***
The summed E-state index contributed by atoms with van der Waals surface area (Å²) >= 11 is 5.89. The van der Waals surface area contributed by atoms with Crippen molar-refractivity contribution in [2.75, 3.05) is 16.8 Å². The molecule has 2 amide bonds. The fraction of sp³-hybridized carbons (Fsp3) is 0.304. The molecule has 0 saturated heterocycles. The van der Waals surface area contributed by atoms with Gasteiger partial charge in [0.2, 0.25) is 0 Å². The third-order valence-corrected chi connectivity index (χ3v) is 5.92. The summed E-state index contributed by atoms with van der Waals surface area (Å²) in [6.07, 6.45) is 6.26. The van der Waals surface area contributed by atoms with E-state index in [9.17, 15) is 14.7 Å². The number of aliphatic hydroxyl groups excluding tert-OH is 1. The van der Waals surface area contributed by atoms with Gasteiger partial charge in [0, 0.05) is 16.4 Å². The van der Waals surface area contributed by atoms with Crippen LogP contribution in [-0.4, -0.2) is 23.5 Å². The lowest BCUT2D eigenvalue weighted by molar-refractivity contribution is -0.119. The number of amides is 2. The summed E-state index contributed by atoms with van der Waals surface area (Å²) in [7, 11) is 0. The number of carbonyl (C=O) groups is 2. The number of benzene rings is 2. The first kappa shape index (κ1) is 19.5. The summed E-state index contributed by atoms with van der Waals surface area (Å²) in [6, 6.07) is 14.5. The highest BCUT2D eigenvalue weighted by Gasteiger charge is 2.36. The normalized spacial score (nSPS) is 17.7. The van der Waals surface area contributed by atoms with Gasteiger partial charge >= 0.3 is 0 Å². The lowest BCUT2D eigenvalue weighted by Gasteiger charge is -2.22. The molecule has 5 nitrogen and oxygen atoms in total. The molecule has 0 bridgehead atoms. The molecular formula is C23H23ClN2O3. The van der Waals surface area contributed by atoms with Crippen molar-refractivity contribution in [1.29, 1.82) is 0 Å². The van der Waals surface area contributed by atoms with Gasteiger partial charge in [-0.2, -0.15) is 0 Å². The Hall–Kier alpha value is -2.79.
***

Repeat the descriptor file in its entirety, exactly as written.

The summed E-state index contributed by atoms with van der Waals surface area (Å²) >= 11 is 5.89. The van der Waals surface area contributed by atoms with Crippen molar-refractivity contribution in [2.75, 3.05) is 16.8 Å². The molecule has 2 amide bonds. The fraction of sp³-hybridized carbons (Fsp3) is 0.304. The molecule has 0 saturated heterocycles. The van der Waals surface area contributed by atoms with Gasteiger partial charge in [0.2, 0.25) is 0 Å². The third-order valence-corrected chi connectivity index (χ3v) is 5.92. The summed E-state index contributed by atoms with van der Waals surface area (Å²) in [6.07, 6.45) is 6.26. The van der Waals surface area contributed by atoms with E-state index in [9.17, 15) is 14.7 Å². The number of aliphatic hydroxyl groups excluding tert-OH is 1. The van der Waals surface area contributed by atoms with Gasteiger partial charge in [0, 0.05) is 16.4 Å². The van der Waals surface area contributed by atoms with Crippen LogP contribution in [-0.4, -0.2) is 23.5 Å². The lowest BCUT2D eigenvalue weighted by molar-refractivity contribution is -0.119. The number of amides is 2. The summed E-state index contributed by atoms with van der Waals surface area (Å²) in [7, 11) is 0. The number of carbonyl (C=O) groups is 2. The number of benzene rings is 2. The first kappa shape index (κ1) is 19.5. The summed E-state index contributed by atoms with van der Waals surface area (Å²) in [6, 6.07) is 14.5. The highest BCUT2D eigenvalue weighted by Gasteiger charge is 2.36. The normalized spacial score (nSPS) is 17.7. The van der Waals surface area contributed by atoms with Gasteiger partial charge >= 0.3 is 0 Å². The lowest BCUT2D eigenvalue weighted by Gasteiger charge is -2.22. The molecule has 5 nitrogen and oxygen atoms in total. The molecule has 0 bridgehead atoms. The molecular formula is C23H23ClN2O3. The van der Waals surface area contributed by atoms with Crippen molar-refractivity contribution in [1.29, 1.82) is 0 Å². The van der Waals surface area contributed by atoms with Gasteiger partial charge in [-0.2, -0.15) is 0 Å². The Hall–Kier alpha value is -2.79.